How Apple Will Kill Gaming Consoles

Apple Will Destroy Gaming Consoles

Bulky devices don’t stand up to a speedy, Wi-Fi-driven gateway

We are at the absolute end of the road for gaming consoles. There is no reason that you are going to need a dedicated gaming machine in the next year or two. You probably don’t even need one now.

What makes this more troubling for Microsoft’s upcoming Xbox One and Sony’s PlayStation 4 is that these big, heavy, bulky, hot and loud devices have to last for an extremely long time to be profi table. We have been on a sevento eight-year life cycle for game consoles for the past couple decades, and that model isn’t going to be sustainable.

This is where Apple comes in.

Why buy a $400-$500 box that is going to be obsolete within a couple of years when we have desktops, laptops, tablets and smartphones all over the place? All we need is a gateway between our smart devices and our televisions, and Apple has already dropped enough hints as to how it will pull this off.

One major announcement that has been largely overlooked from Apple’s Worldwide Developer’s Conference event is that the company is allowing third-party manufacturers to make game controllers for its iOS devices.

Apple has started to put pressure on Sony and Microsoft by introducing a game controller standard — incredibly helpful, since it invites developers to build games that recognize a set of button controls and inputs that will work across every game in the App Store.

Soon, you are going to be able to play a console-quality game on your iPhone or iPad with a game controller, and you’re going to be able to see it on your bigscreen television without any effort. This is literally a game-changer.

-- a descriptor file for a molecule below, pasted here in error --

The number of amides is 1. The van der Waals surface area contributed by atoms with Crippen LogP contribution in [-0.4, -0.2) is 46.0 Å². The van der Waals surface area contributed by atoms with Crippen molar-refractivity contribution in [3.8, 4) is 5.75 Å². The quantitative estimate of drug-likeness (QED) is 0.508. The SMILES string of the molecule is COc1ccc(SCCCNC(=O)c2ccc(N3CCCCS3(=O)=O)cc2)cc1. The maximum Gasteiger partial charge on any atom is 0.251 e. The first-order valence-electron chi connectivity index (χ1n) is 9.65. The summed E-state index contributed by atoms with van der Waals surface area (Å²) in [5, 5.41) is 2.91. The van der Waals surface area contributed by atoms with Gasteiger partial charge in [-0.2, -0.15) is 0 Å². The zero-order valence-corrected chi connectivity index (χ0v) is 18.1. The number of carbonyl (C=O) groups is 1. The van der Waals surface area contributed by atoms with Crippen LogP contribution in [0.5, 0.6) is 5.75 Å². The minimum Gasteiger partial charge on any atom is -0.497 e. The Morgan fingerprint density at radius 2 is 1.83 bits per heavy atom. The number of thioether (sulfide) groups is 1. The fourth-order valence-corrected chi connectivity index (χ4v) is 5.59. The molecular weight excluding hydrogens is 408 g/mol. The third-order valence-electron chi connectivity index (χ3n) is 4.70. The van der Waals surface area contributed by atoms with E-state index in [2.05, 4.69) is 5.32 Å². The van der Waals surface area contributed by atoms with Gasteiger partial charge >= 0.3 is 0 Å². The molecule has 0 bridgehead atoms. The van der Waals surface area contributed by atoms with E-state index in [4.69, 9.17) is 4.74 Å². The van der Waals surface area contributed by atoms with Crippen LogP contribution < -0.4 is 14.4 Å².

Then there’s Apple’s introduction of a Wi-Fi protocol called 802.11ac. This new Wi-Fi standard claims to support data transfer speeds of up to 1.3Gbps, which allows high-resolution video to stream between devices (it can throw around 4K vid with ease). This is the huge missing piece of Apple’s TV puzzle.

Another brilliant feature is Air-Play, which lets Apple users instantly beam whatever is on your iOS device or computer right to your Apple TV. But for as many times as it has worked, there have been other times where the refresh rate was too slow, due to limited Wi-Fi bandwidth or some other technical error. The new Wi-Fi standard can solve that, and if Apple allows its devices to connect to the Apple TV via Wi-Fi Direct — a connection between two devices that removes the need for a wireless access point — then it completes the circle even better.

If you can stream an incredibly high-resolution feed from your phone or iPad to your Apple TV without issue, what are you going to stream? Videos and games.

Apple sells its Apple TV for $99, and that price point is working tremendously well. Without any advertising and selling practically entirely by word of mouth, Apple has sold more than 13 million of these devices.

The gateway already exists. You just sit on your living room sofa, use your iPhone or iPad to control it, play content from your devices seamlessly, or stream content directly to the Apple TV.

What are consumers more likely to buy every year or two? A new Xbox or PlayStation, or a new smartphone or tablet?

The future of the living room isn’t a $500 black box straight out of “Transformers.” The future of the living room is an inexpensive Trojan Horse that can serve as a bridge from that computer in your pocket to your television.

(Jonathan Geller is founder and editor-in-chief of BGR, a website dedicated to mobile news.)

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  1. This article might have been relevant in 2013, when it was written, because at the time, you could buy tons of great standalone classic games for one-time purchases (like Crazy Taxi, Baldur’s Gate games, Metal Slug, Doom, SoulCalibur, just to name a few). Since that time, the entire mobile gaming industry has switched to these “freemium” or “pay to play” games that are free to download, but via microtransactions, wind up costing you far more over time than a one time payment of $10, and often exceed the highest pricetags of $60+ console games to access highest-level content.